The Look

Every so often it happens, someone asks how unschooling is working while giving me the ‘surely they’re done with that by now’ look. Sometimes the look gets to me, and gives me pause to think about whether what we’re doing really does work or not. Then, I remember where the kids really are academically, almost universally ahead in my opinion, and I relax a bit. Annoying as it is the ‘look’ winds up being a positive force in general. It makes me re-evaluate my goals for unschooling in the first place. I just have two of them.  The first is  for the kids learn in a natural easy way that echoes the way I learned things growing up.   The second is for them to get out into the world to experience it, and to build the skills necessary to work with it. Sometimes when I review, I realize we could focus more on one or the other of those goals, and try to amplify my efforts accordingly.  For example, “No. 1 mentioned she wanted to learn to solder, we need to take time to make that actual

Always Watching

A few weeks back, Mom-person lost her wedding ring.  I was walking across the room one morning, and noticed her engagement ring laying on the rug, but the wedding ring was nowhere in sight.  She and I started a search for the errant ring.  We looked under the rug, then under the bed.  I emptied out the recycling bag, (Ick!), since we’d been cleaning house the night before.  We looked in all the places the ring should be.  It wasn’t in any of them.  Finally, we asked five year-old No. 2 if he happened to know where the ring was.  He’s frequently the moving force behind ‘misplaced’ items.  He earnestly told us he had no idea. Having assured ourselves that we weren’t shipping the ring to the recycling plant, we got on with life figuring the ring would turn up, and that we’d remount a more extensive search later.  Life, as it does around here, proceeded to trod rapidly along.  Before we knew it, a week passed before we’d even thought to look for the ring again. Then, one morning, fro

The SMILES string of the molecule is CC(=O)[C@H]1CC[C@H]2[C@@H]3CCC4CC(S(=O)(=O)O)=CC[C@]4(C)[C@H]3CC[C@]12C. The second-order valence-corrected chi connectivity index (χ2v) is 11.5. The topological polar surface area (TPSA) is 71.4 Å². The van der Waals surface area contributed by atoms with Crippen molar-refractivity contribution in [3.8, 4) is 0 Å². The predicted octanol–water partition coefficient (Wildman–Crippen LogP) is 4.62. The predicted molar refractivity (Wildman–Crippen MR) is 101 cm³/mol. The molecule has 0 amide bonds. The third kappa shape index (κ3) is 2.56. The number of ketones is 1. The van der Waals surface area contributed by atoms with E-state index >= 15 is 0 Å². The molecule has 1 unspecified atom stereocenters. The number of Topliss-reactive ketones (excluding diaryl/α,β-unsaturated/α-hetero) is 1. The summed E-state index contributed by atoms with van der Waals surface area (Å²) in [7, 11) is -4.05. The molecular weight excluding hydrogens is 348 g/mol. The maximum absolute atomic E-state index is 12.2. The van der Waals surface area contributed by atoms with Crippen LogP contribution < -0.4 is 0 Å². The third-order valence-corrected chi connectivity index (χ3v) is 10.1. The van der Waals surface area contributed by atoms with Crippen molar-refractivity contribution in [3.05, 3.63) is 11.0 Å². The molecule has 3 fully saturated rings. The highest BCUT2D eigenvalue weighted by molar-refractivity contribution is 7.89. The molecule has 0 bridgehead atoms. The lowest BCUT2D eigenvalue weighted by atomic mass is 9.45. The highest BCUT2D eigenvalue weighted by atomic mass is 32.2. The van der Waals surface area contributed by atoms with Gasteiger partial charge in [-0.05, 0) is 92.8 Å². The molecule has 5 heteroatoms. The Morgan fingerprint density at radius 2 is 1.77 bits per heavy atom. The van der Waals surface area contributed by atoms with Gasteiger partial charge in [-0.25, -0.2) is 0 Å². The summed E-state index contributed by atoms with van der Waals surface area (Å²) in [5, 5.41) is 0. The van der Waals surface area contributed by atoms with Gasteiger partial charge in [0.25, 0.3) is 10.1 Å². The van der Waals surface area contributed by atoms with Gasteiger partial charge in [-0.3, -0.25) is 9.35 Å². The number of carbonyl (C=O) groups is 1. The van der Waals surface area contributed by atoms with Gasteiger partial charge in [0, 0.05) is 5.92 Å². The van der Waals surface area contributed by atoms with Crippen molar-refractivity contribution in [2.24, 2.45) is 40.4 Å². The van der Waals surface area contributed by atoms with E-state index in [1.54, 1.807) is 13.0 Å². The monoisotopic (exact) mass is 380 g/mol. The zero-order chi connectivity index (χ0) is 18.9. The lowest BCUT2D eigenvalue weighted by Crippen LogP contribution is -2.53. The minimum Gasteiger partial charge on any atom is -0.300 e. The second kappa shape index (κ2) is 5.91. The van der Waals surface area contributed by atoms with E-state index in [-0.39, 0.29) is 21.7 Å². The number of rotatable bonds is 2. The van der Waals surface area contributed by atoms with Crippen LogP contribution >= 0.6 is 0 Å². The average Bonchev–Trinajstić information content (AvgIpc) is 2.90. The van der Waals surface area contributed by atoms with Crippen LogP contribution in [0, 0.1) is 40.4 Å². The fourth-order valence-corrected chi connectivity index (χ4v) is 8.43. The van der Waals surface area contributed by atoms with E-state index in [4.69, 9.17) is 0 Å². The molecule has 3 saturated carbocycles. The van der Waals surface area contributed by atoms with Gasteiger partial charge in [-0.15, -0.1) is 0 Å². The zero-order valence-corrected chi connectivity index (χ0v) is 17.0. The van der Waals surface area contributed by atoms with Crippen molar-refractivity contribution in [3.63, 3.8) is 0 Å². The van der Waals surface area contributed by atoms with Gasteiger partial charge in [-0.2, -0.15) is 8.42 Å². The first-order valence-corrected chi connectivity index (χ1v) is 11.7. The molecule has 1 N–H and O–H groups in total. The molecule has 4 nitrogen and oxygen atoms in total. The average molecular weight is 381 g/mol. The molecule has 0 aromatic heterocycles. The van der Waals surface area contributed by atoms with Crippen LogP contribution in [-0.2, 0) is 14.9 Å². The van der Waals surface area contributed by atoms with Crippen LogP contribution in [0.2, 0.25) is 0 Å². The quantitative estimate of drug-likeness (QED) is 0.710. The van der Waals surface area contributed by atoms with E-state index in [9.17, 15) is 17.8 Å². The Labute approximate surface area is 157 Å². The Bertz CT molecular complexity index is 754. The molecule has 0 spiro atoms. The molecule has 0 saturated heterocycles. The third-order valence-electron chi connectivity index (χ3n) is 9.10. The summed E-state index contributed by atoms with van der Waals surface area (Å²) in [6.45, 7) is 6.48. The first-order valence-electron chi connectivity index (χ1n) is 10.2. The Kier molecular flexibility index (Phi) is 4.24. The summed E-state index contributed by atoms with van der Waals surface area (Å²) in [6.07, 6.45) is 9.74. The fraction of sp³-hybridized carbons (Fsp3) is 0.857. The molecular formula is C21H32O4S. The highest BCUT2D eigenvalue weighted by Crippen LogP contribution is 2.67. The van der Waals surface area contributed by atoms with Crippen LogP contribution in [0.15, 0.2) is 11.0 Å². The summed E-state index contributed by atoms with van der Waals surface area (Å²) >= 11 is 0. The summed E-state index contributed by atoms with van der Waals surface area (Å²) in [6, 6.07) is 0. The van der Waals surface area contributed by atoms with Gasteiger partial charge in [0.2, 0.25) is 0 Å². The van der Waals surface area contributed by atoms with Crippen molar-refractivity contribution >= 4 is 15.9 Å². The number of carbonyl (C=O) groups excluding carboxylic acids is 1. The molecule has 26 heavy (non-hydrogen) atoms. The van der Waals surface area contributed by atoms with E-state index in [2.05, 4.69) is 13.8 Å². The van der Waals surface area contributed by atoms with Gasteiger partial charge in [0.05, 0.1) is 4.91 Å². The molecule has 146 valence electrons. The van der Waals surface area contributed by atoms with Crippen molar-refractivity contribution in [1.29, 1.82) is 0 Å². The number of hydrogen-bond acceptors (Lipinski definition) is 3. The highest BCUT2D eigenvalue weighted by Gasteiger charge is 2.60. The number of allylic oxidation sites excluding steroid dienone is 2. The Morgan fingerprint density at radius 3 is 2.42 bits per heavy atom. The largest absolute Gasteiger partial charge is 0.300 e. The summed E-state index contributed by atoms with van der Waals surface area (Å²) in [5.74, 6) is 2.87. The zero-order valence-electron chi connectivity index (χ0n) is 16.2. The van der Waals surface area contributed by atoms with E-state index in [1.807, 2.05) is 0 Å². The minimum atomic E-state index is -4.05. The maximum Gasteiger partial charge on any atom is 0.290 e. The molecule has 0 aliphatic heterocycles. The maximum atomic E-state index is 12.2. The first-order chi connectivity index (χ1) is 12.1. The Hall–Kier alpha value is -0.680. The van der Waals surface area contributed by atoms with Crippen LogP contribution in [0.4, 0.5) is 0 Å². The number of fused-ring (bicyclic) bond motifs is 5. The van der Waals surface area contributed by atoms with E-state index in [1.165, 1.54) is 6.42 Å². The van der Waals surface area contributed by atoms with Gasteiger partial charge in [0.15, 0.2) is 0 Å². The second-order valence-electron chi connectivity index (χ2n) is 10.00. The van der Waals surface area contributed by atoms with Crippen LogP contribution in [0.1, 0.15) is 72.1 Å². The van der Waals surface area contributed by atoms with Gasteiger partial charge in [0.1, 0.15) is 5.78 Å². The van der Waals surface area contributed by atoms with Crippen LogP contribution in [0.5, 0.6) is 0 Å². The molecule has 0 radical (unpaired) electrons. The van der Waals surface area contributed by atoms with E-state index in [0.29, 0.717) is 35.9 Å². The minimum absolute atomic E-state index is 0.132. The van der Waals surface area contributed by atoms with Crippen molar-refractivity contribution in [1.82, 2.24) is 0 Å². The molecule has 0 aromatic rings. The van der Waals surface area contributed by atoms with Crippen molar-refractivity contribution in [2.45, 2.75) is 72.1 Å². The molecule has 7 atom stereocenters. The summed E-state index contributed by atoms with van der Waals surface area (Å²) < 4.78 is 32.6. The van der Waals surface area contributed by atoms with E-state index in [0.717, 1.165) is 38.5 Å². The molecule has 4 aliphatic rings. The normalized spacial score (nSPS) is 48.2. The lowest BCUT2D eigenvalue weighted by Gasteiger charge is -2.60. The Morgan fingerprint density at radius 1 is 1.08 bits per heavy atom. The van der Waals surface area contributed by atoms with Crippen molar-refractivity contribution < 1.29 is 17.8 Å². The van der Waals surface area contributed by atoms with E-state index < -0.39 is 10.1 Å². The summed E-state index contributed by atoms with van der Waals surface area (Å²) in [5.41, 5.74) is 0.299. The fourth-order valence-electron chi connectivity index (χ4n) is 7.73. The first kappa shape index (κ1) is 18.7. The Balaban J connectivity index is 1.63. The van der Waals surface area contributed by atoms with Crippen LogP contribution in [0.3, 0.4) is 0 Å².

Snip Snap & Vampire Baby: What the kids are reading this week

I've been catching up on my old X-Files episodes this week after bedtime.  It may be more proof of our hive-mind theory that the kids picked up two urban-legend themed books on their latest trip to the library: Snip Snap! What's That? by Mara Bergman and Nick Maland; and Vampire Baby by Kelly Bennett and Paul Meisel. Five year-old No. 2 took the time to snuggle in so we could read Snip Snap! What's That? as I was recovering from whatever kind of sinus/allergy/snot sort of croop has hit this month.  I loved the book, and it's clearly one of 2's favorites!  To be honest I liked that 2 is picking up more and more letters and their sounds all the time.  He's pointing at letters, making the sounds, and sounding things out!  Now that he's started in on this learning to read thing , it seems he's unstoppable.  I also enjoyed it because it brought up two tropes I'd forgotten about long ago. The first is a big-city trope I had as a child.  From watch